In The Church of Jesus Christ of Latter-day Saints (LDS Church), the Quorum of the Twelve Apostles (also known as the Quorum of the Twelve, the Council of the Twelve Apostles, or simply the Twelve) is one of the governing bodies in the church hierarchy. Members of the Quorum of the Twelve Apostles are apostles, with the calling to be prophets, seers, and revelators, evangelical ambassadors, and special witnesses of Jesus Christ.
The quorum was first organized in 1835 and designated as a body of "traveling councilors" with jurisdiction outside areas where the church was formally organized, equal in authority to the First Presidency, the Seventy, the standing Presiding High Council, and the high councils of the various stakes. The jurisdiction of the Twelve was originally limited to areas of the world outside of Zion or its stakes. After the apostles returned from their missions to England, Joseph Smith altered the responsibilities of the quorum: it was given charge of the affairs of the church, under direction of the First Presidency.
Role of the quorum
The Quorum of the Twelve Apostles claims a leadership role second only to that of the First Presidency. At the time of the death of Joseph Smith, the President of the Quorum of the Twelve Apostles was Brigham Young.
Young emphasized what he said was Smith's authorization that the Quorum of the Twelve should be the central governing body of the church after Smith's death. Then, in 1847, the Twelve reorganized the First Presidency with Young as President, and the Twelve took on a supporting role within a chain of command under the First Presidency, a role that continues to the present.
The Quorum of the Twelve Apostles in the LDS Church has some general similarities to the College of Cardinals of the Roman Catholic Church, primarily in its duty to choose a successor upon the death of a church president. There are differences, due in part to the President and the Twelve having life tenure, which may lead to an older or infirm President of the Church, but also provides considerable training of apostles to take over the office of the Presidency; meaning "the members of quorum are being groomed for the job during this time."
Church policy decisions are made unanimously, with consultation among the First Presidency, the Quorum of the Twelve, and where appropriate, the Seventy, each of which has its own responsibility. Effort is made to ensure that the organizations are united in purpose and policy.
Each member of the quorum is accepted by the church as an apostle, as well as a "prophet, seer, and revelator." Thus, each apostle is considered to hold the rights ("keys of the priesthood") to use all powers granted by God to the church. Individually and collectively, the Twelve Apostles hold the keys and have conferred the authority to exercise all of the keys upon the President of the Church. Thus, as outlined in the Doctrine and Covenants, only the President of the Church is entitled to receive revelation or dictate policy for the entire church.
A major role of the Quorum of the Twelve Apostles is to appoint a successor when the President of the Church dies. Shortly after this occurs, the apostles meet in a room of the Salt Lake Temple to appoint a successor. Invariably the successor has been the most senior member of the Quorum of the Twelve Apostles, with seniority determined by the longest continuous duration of service. The apostles lay their hands on his head and ordain him and set him apart as President of the Church. The president then chooses two counselors in the First Presidency, who are high priests (usually apostles). The second most senior surviving apostle becomes the President of the Quorum of the Twelve Apostles. In cases when the President of the Quorum is simultaneously called to be a counselor in the First Presidency, or is unable to serve due to health considerations, an acting president of the quorum is called in his stead to fill the position. This has invariably been the most senior member of the quorum who is not a member of the First Presidency.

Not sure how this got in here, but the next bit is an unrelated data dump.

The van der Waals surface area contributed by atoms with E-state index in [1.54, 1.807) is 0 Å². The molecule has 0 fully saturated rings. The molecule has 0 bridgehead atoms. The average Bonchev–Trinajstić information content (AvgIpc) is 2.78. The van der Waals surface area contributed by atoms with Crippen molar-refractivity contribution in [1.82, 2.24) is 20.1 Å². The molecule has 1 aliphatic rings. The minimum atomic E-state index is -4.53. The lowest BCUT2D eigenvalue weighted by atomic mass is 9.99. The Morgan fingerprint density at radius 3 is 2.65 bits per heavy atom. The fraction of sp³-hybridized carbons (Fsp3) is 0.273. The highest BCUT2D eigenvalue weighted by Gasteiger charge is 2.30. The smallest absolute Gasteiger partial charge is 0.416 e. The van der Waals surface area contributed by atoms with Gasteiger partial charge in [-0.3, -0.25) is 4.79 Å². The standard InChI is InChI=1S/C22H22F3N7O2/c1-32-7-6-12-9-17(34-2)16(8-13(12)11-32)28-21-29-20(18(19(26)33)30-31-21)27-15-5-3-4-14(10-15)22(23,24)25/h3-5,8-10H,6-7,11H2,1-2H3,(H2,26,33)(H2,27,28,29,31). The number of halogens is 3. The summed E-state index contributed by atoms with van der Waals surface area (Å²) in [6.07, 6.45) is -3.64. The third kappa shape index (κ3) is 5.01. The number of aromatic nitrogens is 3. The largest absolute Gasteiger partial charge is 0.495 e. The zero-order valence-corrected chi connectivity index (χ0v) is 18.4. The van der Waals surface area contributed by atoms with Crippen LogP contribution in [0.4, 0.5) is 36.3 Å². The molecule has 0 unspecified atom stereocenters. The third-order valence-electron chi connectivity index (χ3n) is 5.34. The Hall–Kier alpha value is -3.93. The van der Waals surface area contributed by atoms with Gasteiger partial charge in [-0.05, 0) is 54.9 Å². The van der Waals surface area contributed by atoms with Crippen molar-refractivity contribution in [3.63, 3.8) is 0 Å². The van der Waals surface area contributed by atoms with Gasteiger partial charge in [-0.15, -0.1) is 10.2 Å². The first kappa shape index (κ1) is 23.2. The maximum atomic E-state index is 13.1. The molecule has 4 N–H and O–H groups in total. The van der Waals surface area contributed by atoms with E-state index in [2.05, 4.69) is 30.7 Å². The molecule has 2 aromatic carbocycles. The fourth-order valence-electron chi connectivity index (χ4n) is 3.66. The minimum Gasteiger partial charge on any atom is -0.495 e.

As vacancies arise within the quorum, the Twelve and counselors in the First Presidency are invited to meet and counsel together in prayer in order to recommend names to the President of the Church as to whom will be called to fill the vacancy. The final decision rests with the President of the Church, but is formally voted on by the Twelve and the counselors in the First Presidency. The chosen man is generally ordained an apostle by the President of the Church, a counselor in the First Presidency, or the President of the Twelve. Depending on circumstances, this may occur before or after a sustaining vote is held at a church general conference. Any Melchizedek priesthood holder is eligible to be called as an apostle. Generally, new apostles have considerable experience in church government and have served faithfully as bishops, stake presidents, mission presidents, or seventies.
As a matter of policy, apostles are generally asked to retire from their professional careers and devote themselves to full-time church service, including memberships of boards and professional organizations. Some apostles receive assignments to become members of boards of church-owned for-profit corporations and trustees of the church's educational institutions. (Some exceptions have been made to this rule, as when quorum member Ezra Taft Benson was permitted to serve as United States Secretary of Agriculture from 1953 to 1961 and when quorum member Reed Smoot was permitted to serve in the United States Senate from 1903 to 1933.) The calling of an apostle is typically a lifetime calling.
The current members of the quorum are as follows: